I hate political memes. Hate them with a fiery passion. A person’s political philosophy is, or should be, too complex to fit into a few words crammed onto a photograph. If a person’s philosophy is not too complex to do so, then I would submit that they need to delay participating in civil society until they’ve learned a bit more about the world and how it works.
That said, I can think of two philosophies that fit in a meme that are valid: “Do unto others as you would have them do unto you,” and “And ye harm none, do as ye will.”
I don’t see either of those being posted on Facebook, though.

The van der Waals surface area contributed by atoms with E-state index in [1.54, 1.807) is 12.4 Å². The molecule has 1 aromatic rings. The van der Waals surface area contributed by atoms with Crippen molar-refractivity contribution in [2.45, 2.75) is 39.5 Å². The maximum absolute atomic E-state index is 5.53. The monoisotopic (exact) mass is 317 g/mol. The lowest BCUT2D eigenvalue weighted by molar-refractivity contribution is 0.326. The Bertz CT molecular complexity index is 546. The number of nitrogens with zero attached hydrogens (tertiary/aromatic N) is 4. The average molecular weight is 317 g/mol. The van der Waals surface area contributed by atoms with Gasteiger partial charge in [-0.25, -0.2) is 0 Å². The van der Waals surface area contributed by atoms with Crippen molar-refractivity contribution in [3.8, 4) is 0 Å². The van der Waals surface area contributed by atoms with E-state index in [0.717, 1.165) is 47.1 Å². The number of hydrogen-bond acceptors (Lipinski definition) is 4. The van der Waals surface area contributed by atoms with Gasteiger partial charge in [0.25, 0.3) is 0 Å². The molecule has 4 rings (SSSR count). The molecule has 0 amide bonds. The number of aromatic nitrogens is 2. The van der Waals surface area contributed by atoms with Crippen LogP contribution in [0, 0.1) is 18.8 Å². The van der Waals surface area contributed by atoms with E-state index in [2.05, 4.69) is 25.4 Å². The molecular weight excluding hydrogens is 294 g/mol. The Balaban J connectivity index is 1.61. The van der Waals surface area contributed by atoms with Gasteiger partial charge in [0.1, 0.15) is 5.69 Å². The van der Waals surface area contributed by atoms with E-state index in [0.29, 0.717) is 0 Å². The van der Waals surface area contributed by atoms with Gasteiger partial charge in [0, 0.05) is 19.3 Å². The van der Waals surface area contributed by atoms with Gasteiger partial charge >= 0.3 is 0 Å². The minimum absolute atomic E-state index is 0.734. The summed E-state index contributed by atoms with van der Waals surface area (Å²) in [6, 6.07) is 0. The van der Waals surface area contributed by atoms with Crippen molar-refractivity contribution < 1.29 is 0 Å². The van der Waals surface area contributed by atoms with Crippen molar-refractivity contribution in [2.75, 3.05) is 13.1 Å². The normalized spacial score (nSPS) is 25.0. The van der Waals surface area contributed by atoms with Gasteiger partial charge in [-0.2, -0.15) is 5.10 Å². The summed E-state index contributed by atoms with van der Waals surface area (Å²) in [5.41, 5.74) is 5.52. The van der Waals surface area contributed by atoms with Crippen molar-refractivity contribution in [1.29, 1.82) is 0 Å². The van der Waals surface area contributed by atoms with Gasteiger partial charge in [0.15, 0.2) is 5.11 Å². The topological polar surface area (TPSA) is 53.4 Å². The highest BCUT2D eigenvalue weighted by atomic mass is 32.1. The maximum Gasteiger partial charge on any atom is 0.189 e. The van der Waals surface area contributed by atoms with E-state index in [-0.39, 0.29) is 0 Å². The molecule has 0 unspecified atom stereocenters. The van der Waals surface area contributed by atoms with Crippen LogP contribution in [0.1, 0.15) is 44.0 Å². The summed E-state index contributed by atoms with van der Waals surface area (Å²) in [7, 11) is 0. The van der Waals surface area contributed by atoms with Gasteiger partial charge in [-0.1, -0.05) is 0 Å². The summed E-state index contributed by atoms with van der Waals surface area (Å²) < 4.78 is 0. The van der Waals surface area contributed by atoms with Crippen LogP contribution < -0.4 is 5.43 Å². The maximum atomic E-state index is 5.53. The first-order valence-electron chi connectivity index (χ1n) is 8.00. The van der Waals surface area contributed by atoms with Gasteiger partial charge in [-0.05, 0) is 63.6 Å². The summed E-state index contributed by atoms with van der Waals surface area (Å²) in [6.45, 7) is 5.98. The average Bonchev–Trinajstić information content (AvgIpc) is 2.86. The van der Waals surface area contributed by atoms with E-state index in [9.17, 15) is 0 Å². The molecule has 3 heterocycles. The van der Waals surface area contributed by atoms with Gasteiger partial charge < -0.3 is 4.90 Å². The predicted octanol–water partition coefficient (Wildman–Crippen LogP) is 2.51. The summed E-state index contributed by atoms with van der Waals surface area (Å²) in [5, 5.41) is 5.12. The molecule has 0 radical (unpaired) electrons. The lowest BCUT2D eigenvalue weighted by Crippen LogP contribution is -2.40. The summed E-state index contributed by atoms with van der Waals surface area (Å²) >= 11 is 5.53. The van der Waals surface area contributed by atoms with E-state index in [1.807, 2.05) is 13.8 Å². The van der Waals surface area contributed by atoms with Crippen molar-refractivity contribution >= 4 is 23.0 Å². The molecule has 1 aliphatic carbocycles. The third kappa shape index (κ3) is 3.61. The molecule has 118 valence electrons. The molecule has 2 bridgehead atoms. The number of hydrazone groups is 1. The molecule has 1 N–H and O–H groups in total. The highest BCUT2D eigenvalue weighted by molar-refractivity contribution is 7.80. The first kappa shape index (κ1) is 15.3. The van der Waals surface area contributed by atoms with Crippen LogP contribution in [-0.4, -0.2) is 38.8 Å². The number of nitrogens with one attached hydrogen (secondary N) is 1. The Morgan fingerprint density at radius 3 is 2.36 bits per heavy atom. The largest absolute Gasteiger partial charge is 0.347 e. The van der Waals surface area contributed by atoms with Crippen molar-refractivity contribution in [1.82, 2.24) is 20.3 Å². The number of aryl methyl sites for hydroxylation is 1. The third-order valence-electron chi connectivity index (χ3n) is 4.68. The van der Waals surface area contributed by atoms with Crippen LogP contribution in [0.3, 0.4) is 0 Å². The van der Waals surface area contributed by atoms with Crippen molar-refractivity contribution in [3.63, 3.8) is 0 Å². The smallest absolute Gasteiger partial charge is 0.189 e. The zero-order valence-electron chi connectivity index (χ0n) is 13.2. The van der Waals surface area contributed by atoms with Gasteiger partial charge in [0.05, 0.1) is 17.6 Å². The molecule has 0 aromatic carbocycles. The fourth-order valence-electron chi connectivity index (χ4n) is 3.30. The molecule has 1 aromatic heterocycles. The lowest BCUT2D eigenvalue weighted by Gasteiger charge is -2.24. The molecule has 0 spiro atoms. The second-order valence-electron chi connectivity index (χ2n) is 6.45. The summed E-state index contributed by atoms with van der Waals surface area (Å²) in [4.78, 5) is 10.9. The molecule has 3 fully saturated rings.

I’m currently re-visiting an old favorite, untouched on my shelf since I received it as a Christmas gift the year it was published, 1983. The Robots of Dawn is a sequel to The Caves of Steel, which I’ve reviewed previously, and The Naked Sun. These are the first three of Isaac Asimov’s “robot novels,” which eventually became precursors to his more famous Foundation series. This particular novel was written some 25 years after the books it sequelizes. Times had become more liberal, allowing Asimov to openly discuss topics in human-robot interactions that he hadn’t been able to visit within the confines of 1950s SF. Specifically, The Robots of Dawn prominently features the complications which result when a human woman marries a robot. Lots of author before had probably speculated on robot sex, and many have since; but this was speculation on robot sex by the master of the robot story. Continue reading